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Sex and the state-controlled banks

Robert Peston | 00:00 UK time, Monday, 8 March 2010

The prime minister has chosen today's International Women's Day to argue that there's a strong case for obliging private-sector companies to report annually on the progress they're making in promoting women to senior executive and non-executive position.

It is certainly striking how few women are on the boards of the FTSE 100: just one-in-ten board directors are female; which means that companies with as many as two women directors are the exception.

And, of course, female chairs and chief executives are harder to find than even women editors of newspapers or broadcasting "on-air" editors who aren't men (that's a big hello from me).

Now there is a case - which I put last July before it became fashionable to do so (see my note "Why men are to blame for the crunch") - that the absence of women from the top of banks and financial companies meant that the atmosphere of board rooms during the bubble years was heavy with testosterone; and the consequence was a culture of dangerous risk-taking in the macho pursuit of short-term profits and bonuses.

You may dispute that. But even if you do, you surely can't believe that entrepreneurial, wealth creating talents reside exclusively in the Y chromosome. So the dearth of women at the top must surely be depriving the UK of incremental income at a time when we need every penny we can squeeze to pay our way in the world.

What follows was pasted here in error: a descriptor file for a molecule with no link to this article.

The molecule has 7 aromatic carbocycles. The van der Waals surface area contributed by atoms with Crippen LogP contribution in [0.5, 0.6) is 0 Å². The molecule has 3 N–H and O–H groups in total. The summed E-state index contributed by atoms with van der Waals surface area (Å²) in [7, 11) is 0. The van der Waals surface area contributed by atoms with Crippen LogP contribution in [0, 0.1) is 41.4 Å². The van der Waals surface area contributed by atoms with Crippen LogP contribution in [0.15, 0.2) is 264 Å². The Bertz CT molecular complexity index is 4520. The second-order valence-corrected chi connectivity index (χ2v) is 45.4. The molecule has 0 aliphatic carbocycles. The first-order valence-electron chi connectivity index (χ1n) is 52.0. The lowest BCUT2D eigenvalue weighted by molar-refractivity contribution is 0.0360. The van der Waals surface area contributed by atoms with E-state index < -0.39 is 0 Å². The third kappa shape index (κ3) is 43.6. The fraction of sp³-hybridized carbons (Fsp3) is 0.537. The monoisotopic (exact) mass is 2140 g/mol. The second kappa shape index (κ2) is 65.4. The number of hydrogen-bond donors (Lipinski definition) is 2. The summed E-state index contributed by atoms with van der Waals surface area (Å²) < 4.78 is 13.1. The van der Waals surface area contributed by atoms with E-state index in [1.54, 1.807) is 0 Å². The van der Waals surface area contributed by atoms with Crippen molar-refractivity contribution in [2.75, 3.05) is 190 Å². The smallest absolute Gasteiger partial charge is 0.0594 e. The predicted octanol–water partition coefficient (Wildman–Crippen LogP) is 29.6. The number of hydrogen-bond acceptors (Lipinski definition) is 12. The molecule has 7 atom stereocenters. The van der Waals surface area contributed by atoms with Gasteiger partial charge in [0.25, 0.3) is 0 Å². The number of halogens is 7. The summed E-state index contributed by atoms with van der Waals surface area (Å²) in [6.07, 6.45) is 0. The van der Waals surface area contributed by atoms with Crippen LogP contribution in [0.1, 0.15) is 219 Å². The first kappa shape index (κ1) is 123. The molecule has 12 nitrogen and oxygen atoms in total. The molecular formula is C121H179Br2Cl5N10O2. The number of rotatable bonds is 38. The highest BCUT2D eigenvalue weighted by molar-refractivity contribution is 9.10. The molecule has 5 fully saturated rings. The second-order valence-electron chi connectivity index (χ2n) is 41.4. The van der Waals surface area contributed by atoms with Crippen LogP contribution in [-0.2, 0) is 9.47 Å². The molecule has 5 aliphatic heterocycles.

But if companies will be forced to produce a report card on their efforts to make their senior management team look a bit more - in a gender sense - like the world rather than a dusty gentlemen's club, it's perfectly reasonable to examine Gordon Brown's record.

I don't mean in respect of the civil service or the cabinet, although both areas of government remain a long way from gender equality.

So if for example you look at the senior positions in the Department for Innovation and Skills, which is co-sponsoring today's "business must be less sexist" initiative, the secretary of state is a man, the permanent secretary is a man, there is one female minister out of ten, and there are just two women among the 11 most senior officials.

BIS's annual report card on promoting women might say "must try harder".

And, before you attempt to turn the tables back on me and the BBC, I should point out that almost all the senior management posts in the bit of the BBC where I work, BBC News, are filled by women - including the top job, Head of News, held by Helen Boaden (who - oh yes - reports to two men, the deputy director general and the director general).

However I'm more interested in how the government has exercised its clout over those bits of the private sector where it can more-or-less instruct boards to do as it says: I'm talking about the government's gender record as 100% owner of Northern Rock, 84% owner of Royal Bank of Scotland and 41% owner of Lloyds.